Decline of credentialism: Post-industrial transformation of professions in Turkey

Sunar L., Koytak M. E.

ISA RC52 Interim Meeting: Professions and society. Facing the challenges of marketization, globalization and digitalization, Florence, Italy, 4 - 06 July 2019, pp.1-2

  • Publication Type: Conference Paper / Summary Text
  • City: Florence
  • Country: Italy
  • Page Numbers: pp.1-2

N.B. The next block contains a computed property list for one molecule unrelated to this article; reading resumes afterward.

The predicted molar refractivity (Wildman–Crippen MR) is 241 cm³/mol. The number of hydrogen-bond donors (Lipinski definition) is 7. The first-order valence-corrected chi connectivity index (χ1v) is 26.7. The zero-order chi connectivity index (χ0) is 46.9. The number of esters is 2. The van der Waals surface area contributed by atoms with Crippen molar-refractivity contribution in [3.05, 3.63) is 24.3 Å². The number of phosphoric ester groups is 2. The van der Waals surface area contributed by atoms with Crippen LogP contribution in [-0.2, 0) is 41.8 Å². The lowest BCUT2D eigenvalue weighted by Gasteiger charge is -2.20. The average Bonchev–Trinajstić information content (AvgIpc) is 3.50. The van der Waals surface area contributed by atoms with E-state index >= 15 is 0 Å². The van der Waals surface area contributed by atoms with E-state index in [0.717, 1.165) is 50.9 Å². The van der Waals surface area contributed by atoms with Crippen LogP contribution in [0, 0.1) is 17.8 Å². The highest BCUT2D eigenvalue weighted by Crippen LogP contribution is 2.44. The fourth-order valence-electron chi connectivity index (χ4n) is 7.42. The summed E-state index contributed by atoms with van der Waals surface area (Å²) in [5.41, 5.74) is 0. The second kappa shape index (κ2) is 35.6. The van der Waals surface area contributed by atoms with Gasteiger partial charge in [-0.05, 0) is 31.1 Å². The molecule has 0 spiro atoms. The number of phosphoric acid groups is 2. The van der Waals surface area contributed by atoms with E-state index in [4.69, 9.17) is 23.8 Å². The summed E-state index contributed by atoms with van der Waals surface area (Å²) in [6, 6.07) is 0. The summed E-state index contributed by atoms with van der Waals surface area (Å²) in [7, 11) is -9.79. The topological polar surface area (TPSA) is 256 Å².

Since Duncan and Blau’s study on the American occupational structure (1968), occupational prestige has been considered as an essential indicator of socio-economic status and stratification among sociologists. Based on the survey data acquired from a quantitative study that we conducted with a sample of 2500 people from rural and urban areas of Turkey, this paper aims to analyze the occupational prestige scale that consists of 126 occupational groups which are adapted from ISCO-08 classification. To correlate the prestige scores with the objective socio-economic conditions, the paper begins by offering a description of how the work and occupational structure have been transformed from 1980 on in the country. In several decades, Turkey witnessed a rapid transition from an agriculture-oriented society to a service oriented one with an insufficient level of industrialization; which paved the way for increase of low-waged employment, income polarization and unbalanced growth of unskilled service jobs. Combined with mass participation in higher education and on-going rural flight to metropolitan districts, the marketization and tertiarization of Turkish society caused an erosion of educational credentials and a contestation of professional status in terms of both income and prestige. Accordingly, the occupational prestige scale that our survey offers represents the effects of current proletarianization and labor diversification on the social prestige of manual and nonmanual jobs comparatively. From physician to dancer, sharp contrasts and distinctions among traditional and emerging professions’ prestige scores are analyzed in relation to educational level, gender and worldview of participants. After all, the social honor attributed to “good” white collar jobs and working life is weakening with the post-industrial transformation in Turkey.